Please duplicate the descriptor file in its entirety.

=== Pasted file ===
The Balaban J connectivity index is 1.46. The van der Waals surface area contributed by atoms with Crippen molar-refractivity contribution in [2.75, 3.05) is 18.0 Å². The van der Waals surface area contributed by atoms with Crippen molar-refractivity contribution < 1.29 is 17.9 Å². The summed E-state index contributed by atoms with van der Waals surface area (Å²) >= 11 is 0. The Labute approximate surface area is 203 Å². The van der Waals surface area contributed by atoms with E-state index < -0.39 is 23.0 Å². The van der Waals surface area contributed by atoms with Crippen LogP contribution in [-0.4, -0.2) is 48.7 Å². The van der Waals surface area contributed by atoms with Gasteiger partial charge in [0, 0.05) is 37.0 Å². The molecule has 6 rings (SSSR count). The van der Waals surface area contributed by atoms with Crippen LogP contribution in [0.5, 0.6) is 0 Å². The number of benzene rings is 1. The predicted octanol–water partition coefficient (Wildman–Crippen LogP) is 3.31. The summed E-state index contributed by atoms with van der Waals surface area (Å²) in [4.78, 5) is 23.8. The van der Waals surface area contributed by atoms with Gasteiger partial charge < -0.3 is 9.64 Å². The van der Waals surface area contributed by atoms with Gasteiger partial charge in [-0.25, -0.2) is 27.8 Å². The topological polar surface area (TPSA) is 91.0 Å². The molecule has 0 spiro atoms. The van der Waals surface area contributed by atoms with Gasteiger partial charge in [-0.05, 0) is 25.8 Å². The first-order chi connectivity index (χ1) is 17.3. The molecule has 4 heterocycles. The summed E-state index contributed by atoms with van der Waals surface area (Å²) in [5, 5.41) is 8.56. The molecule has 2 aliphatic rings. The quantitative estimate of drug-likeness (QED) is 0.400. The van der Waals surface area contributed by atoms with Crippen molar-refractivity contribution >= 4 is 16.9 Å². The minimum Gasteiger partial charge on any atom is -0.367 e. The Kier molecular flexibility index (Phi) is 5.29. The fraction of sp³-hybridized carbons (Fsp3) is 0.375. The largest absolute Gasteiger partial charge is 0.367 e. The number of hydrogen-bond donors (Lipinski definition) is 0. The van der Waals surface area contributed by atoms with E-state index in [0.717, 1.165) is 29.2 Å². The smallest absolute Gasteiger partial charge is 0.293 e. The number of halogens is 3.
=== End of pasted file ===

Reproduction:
The Balaban J connectivity index is 1.46. The van der Waals surface area contributed by atoms with Crippen molar-refractivity contribution in [2.75, 3.05) is 18.0 Å². The van der Waals surface area contributed by atoms with Crippen molar-refractivity contribution < 1.29 is 17.9 Å². The summed E-state index contributed by atoms with van der Waals surface area (Å²) >= 11 is 0. The Labute approximate surface area is 203 Å². The van der Waals surface area contributed by atoms with E-state index < -0.39 is 23.0 Å². The van der Waals surface area contributed by atoms with Crippen LogP contribution in [-0.4, -0.2) is 48.7 Å². The van der Waals surface area contributed by atoms with Gasteiger partial charge in [0, 0.05) is 37.0 Å². The molecule has 6 rings (SSSR count). The van der Waals surface area contributed by atoms with Crippen LogP contribution in [0.5, 0.6) is 0 Å². The number of benzene rings is 1. The predicted octanol–water partition coefficient (Wildman–Crippen LogP) is 3.31. The summed E-state index contributed by atoms with van der Waals surface area (Å²) in [4.78, 5) is 23.8. The van der Waals surface area contributed by atoms with Gasteiger partial charge < -0.3 is 9.64 Å². The van der Waals surface area contributed by atoms with Gasteiger partial charge in [-0.25, -0.2) is 27.8 Å². The topological polar surface area (TPSA) is 91.0 Å². The molecule has 0 spiro atoms. The van der Waals surface area contributed by atoms with Gasteiger partial charge in [-0.05, 0) is 25.8 Å². The first-order chi connectivity index (χ1) is 17.3. The molecule has 4 heterocycles. The summed E-state index contributed by atoms with van der Waals surface area (Å²) in [5, 5.41) is 8.56. The molecule has 2 aliphatic rings. The quantitative estimate of drug-likeness (QED) is 0.400. The van der Waals surface area contributed by atoms with Crippen molar-refractivity contribution >= 4 is 16.9 Å². The minimum Gasteiger partial charge on any atom is -0.367 e. The Kier molecular flexibility index (Phi) is 5.29. The fraction of sp³-hybridized carbons (Fsp3) is 0.375. The largest absolute Gasteiger partial charge is 0.367 e. The number of hydrogen-bond donors (Lipinski definition) is 0. The van der Waals surface area contributed by atoms with E-state index in [0.717, 1.165) is 29.2 Å². The smallest absolute Gasteiger partial charge is 0.293 e. The number of halogens is 3.